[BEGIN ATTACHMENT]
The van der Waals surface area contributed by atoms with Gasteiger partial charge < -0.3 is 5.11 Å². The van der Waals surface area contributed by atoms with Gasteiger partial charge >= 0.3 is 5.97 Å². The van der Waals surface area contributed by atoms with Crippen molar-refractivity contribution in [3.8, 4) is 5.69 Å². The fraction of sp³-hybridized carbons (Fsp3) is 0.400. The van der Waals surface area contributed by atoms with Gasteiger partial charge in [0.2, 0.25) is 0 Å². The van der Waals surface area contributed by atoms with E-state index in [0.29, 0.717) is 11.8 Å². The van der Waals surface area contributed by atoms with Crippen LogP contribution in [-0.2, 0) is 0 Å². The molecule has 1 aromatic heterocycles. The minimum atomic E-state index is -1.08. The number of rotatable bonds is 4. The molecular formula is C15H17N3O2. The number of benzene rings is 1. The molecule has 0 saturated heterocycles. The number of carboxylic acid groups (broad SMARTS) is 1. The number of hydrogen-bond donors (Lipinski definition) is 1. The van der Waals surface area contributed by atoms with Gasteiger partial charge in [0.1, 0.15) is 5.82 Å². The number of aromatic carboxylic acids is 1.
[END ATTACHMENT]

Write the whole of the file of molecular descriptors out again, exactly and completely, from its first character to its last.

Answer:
The van der Waals surface area contributed by atoms with Gasteiger partial charge < -0.3 is 5.11 Å². The van der Waals surface area contributed by atoms with Gasteiger partial charge >= 0.3 is 5.97 Å². The van der Waals surface area contributed by atoms with Crippen molar-refractivity contribution in [3.8, 4) is 5.69 Å². The fraction of sp³-hybridized carbons (Fsp3) is 0.400. The van der Waals surface area contributed by atoms with Gasteiger partial charge in [0.2, 0.25) is 0 Å². The van der Waals surface area contributed by atoms with E-state index in [0.29, 0.717) is 11.8 Å². The van der Waals surface area contributed by atoms with Crippen LogP contribution in [-0.2, 0) is 0 Å². The molecule has 1 aromatic heterocycles. The minimum atomic E-state index is -1.08. The number of rotatable bonds is 4. The molecular formula is C15H17N3O2. The number of benzene rings is 1. The molecule has 0 saturated heterocycles. The number of carboxylic acid groups (broad SMARTS) is 1. The number of hydrogen-bond donors (Lipinski definition) is 1. The van der Waals surface area contributed by atoms with Gasteiger partial charge in [0.1, 0.15) is 5.82 Å². The number of aromatic carboxylic acids is 1.